The business of running a school is much more difficult today than it was ten years ago. Independent schools have been forced to recognize that they are part of the corporate world with all of the resulting legal liability. Parents and employees are quick to make demands to enforce their actual or perceived legal rights and the media loves the negative attention. So, while it is still early in the school year, this is the ideal time to understand the challenges so that you can assess the areas where your school, its board or administration, may be weak and take steps now to begin to shore up the school’s position and defenses.
Outlined below are three of the most pressing challenges that schools faced over the last few years, and will continue to face unless they take positive steps to eliminate the challenge.
Student/Adult Boundary Concerns
Independent schools encourage close student/adult relationships because it builds a better community, enhances communication, results in better family retention, and increases student performance. At the same time, the closeness of these relationships often creates an environment in which inappropriate actions occur. Sometimes the actions are the result of confusion, mixed signals, or immaturity. Other times, the actions occur because persons who prey on children find opportunities within an environment that does not monitor relationships closely enough.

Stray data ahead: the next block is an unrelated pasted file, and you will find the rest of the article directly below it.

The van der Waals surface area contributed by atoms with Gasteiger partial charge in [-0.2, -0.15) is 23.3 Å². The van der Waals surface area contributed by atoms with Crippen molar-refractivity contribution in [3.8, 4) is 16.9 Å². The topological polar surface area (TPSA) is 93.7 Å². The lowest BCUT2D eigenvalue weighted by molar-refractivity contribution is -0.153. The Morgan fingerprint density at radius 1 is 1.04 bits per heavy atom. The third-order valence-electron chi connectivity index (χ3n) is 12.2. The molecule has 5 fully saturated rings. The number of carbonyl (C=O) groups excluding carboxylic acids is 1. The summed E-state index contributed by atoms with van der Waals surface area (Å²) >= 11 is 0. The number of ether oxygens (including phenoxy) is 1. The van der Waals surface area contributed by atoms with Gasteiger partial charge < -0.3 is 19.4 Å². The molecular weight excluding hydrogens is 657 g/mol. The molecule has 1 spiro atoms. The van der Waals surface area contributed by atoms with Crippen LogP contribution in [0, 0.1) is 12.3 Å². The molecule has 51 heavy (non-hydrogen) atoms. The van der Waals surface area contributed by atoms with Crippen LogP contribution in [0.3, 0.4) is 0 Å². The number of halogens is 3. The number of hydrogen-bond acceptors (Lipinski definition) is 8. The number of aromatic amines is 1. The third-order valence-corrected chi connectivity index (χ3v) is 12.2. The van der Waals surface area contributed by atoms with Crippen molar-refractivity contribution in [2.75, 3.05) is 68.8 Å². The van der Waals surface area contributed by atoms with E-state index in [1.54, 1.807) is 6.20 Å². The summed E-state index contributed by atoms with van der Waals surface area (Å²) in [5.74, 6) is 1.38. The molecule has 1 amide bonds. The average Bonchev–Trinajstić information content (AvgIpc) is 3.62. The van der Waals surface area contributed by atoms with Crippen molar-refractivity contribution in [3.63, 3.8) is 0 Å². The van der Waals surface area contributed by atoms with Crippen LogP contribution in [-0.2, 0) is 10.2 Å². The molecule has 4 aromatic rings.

Regardless of whether the inappropriate or “too close” interactions are innocent or illicit, the school has the obligation to ensure that all interactions on campus, at school-related events, or that are otherwise sanctioned or encouraged by the school, are appropriate. Many schools are finding out the hard way that not having good training, guidelines, and policing have resulted in various claims, ranging from negligence, negligent supervision, negligent retention, and breach of fiduciary duty, among others.